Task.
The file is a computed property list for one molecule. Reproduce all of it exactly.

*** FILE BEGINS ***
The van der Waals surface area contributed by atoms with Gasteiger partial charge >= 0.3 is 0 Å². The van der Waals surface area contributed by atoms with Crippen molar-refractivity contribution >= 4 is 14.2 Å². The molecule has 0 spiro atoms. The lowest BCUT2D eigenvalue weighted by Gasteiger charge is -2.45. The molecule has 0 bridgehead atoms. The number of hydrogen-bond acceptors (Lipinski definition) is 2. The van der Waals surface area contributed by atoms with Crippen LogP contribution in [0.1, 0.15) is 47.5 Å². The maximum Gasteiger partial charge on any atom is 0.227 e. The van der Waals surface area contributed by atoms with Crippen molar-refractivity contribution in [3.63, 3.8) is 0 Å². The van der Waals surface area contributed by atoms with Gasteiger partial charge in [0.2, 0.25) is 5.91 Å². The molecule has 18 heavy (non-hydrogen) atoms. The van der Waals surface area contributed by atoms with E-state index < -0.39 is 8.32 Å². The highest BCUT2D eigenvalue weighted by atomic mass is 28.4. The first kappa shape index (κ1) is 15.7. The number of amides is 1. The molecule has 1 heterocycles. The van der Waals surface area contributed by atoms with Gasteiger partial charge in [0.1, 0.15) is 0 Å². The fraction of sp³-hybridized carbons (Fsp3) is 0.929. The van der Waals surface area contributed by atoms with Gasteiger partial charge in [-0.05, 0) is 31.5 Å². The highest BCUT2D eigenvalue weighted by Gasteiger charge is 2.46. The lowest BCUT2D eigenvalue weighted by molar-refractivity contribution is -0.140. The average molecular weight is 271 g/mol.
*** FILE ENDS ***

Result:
The van der Waals surface area contributed by atoms with Gasteiger partial charge >= 0.3 is 0 Å². The van der Waals surface area contributed by atoms with Crippen molar-refractivity contribution >= 4 is 14.2 Å². The molecule has 0 spiro atoms. The lowest BCUT2D eigenvalue weighted by Gasteiger charge is -2.45. The molecule has 0 bridgehead atoms. The number of hydrogen-bond acceptors (Lipinski definition) is 2. The van der Waals surface area contributed by atoms with Crippen LogP contribution in [0.1, 0.15) is 47.5 Å². The maximum Gasteiger partial charge on any atom is 0.227 e. The van der Waals surface area contributed by atoms with Crippen molar-refractivity contribution in [3.63, 3.8) is 0 Å². The van der Waals surface area contributed by atoms with Gasteiger partial charge in [0.2, 0.25) is 5.91 Å². The molecule has 18 heavy (non-hydrogen) atoms. The van der Waals surface area contributed by atoms with E-state index < -0.39 is 8.32 Å². The highest BCUT2D eigenvalue weighted by atomic mass is 28.4. The first kappa shape index (κ1) is 15.7. The number of amides is 1. The molecule has 1 heterocycles. The van der Waals surface area contributed by atoms with Gasteiger partial charge in [0.1, 0.15) is 0 Å². The fraction of sp³-hybridized carbons (Fsp3) is 0.929. The van der Waals surface area contributed by atoms with Gasteiger partial charge in [-0.05, 0) is 31.5 Å². The highest BCUT2D eigenvalue weighted by Gasteiger charge is 2.46. The lowest BCUT2D eigenvalue weighted by molar-refractivity contribution is -0.140. The average molecular weight is 271 g/mol.